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Oxidising and reducing agents

Watch this to understand oxidising and reducing agents for Higher Chemistry (and how to fix a trainline in the Canadian wilderness)

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Canada is one of the most beautiful countries in the world. Nature at its most beautiful.
However, only a very small part of the country is actually inhabited. So, a lot of places are remote, difficult to access and far away from any assistance or modern technology.
But things still need to run... on time. In the middle of nowhere train tracks sometimes need to be repaired. Engineers have to use their ingenuity AND one of the most impressive chemical reactions you’ll ever see in a classroom. And it’s one of my personal favourites, the thermite reaction.
The temperature achieved is so high one of the products is liquid iron. Which is used to weld train tracks back together. A bit extreme but very efficient.
So what chemical reaction can reach such power, and can we think of an even more powerful one?
Let’s raise the temperature.
This is thinkfour
The thermite reaction is an example of a highly exothermic displacement reaction. Iron (III) oxide will react with aluminium to produce aluminium oxide and the iron we were just talking about. In this reaction, aluminium will displace Iron from its oxide. This is possible because aluminium is more reactive, meaning it will have a higher disposition to lose electrons and form ions than iron which is less reactive and will accept the electrons.
This can be shown in Ion-electron equations:
In the oxidation reaction, Aluminium will lose 3 electrons and become the aluminium ion Al3+
And in the reduction reaction, the iron (III) ion Fe3+ will gain 3 electrons to form Iron metal
Combining the two which happen simultaneously will display the overall reaction called redox reaction.
So in this example, aluminium is “pushing” iron to reduce by making these 3 electrons available. We can then call aluminium the reducing agent, a substance that accepts electrons.
The other way around the iron (III) ion is “allowing” aluminium to oxidise by accepting these 3 electrons. We can then call iron the oxidising agent, a substance that donates electrons.

To identifying which substance is the reducing agent and which one is the oxidising agent, let have a look at an example. Magnesium displaces silver from a silver nitrate.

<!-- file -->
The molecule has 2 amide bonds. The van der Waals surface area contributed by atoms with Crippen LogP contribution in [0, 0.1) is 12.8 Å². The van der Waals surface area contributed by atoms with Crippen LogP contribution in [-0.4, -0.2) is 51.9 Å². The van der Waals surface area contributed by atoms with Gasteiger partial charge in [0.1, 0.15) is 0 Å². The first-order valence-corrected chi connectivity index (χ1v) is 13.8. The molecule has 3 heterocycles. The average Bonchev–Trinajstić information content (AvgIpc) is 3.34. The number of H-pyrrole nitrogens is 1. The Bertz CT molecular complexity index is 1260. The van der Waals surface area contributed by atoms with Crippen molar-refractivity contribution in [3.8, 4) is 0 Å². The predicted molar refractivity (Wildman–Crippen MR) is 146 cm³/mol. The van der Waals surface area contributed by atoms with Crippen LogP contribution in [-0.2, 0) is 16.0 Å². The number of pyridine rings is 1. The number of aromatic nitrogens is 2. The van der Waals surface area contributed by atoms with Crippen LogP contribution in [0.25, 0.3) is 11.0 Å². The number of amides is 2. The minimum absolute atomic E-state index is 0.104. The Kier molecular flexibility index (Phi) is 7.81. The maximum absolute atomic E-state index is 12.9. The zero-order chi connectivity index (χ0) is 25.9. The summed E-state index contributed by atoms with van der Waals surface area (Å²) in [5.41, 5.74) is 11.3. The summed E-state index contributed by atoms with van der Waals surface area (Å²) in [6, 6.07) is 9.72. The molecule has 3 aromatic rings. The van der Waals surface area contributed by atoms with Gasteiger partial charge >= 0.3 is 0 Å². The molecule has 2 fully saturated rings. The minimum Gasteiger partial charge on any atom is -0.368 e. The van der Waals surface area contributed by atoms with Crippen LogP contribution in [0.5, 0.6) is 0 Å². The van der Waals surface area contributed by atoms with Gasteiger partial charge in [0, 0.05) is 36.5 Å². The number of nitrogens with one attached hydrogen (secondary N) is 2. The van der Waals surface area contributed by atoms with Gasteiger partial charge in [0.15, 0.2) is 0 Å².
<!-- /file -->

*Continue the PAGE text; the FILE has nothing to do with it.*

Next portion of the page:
Magnesium metal will lose 2 electrons to become magnesium ion Mg2+ and Silver ions Ag+ will gain one electron to become silver metal. The redox reaction will then be: 2Ag+(aq) + Mg(s) --> 2Ag(s) + Mg2+(aq).
The reason why an element will tend to lose or to give electrons away is related to its electronegativity. We can predict that an element with high electronegativity like the non-metals will tend to attract electron and act as oxidising agents. While on the other side of the periodic table, the alkali metals for example, are very low on the Pauling scale and will act as reducing agents and form positively charged ions.
Not only elements but compounds can be involved in redox reaction as a reducing or an oxidising agent. The whole Iron industry would not be possible without the strong reducing agent carbon monoxide. Other example can be seen across the electrochemical series.
Some of these redox reactions can be extremely exothermic like the thermite reaction. Which we’ve seen can be used to produce molten iron in the remote parts of Canada.
But there is even more... Why do you think I took the Magnesium and Silver Nitrate example? This is definitely my favourite demonstration. Just a tiny spatula, smaller than a rice grain of both reactant, in solid form are dying to react. A small drop of water to put the two together and boom! Fireworks!
This was Think Four. Thanks for watching.

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